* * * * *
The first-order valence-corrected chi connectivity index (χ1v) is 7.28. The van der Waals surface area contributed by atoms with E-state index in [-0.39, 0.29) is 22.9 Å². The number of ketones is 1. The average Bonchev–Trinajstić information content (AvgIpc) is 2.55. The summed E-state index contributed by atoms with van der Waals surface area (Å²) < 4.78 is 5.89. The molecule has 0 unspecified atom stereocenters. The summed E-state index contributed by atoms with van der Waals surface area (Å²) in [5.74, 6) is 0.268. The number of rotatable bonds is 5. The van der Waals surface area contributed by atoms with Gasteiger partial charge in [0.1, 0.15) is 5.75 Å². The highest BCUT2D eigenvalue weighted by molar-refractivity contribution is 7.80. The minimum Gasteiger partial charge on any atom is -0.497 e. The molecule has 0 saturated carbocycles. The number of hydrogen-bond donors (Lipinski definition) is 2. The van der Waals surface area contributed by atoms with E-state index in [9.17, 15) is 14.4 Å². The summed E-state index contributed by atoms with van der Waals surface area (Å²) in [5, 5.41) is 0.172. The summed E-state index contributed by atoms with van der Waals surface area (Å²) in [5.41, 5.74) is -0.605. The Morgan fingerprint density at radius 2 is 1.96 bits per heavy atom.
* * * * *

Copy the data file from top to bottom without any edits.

The first-order valence-corrected chi connectivity index (χ1v) is 7.28. The van der Waals surface area contributed by atoms with E-state index in [-0.39, 0.29) is 22.9 Å². The number of ketones is 1. The average Bonchev–Trinajstić information content (AvgIpc) is 2.55. The summed E-state index contributed by atoms with van der Waals surface area (Å²) < 4.78 is 5.89. The molecule has 0 unspecified atom stereocenters. The summed E-state index contributed by atoms with van der Waals surface area (Å²) in [5.74, 6) is 0.268. The number of rotatable bonds is 5. The van der Waals surface area contributed by atoms with Gasteiger partial charge in [0.1, 0.15) is 5.75 Å². The highest BCUT2D eigenvalue weighted by molar-refractivity contribution is 7.80. The minimum Gasteiger partial charge on any atom is -0.497 e. The molecule has 0 saturated carbocycles. The number of hydrogen-bond donors (Lipinski definition) is 2. The van der Waals surface area contributed by atoms with E-state index in [9.17, 15) is 14.4 Å². The summed E-state index contributed by atoms with van der Waals surface area (Å²) in [5, 5.41) is 0.172. The summed E-state index contributed by atoms with van der Waals surface area (Å²) in [5.41, 5.74) is -0.605. The Morgan fingerprint density at radius 2 is 1.96 bits per heavy atom.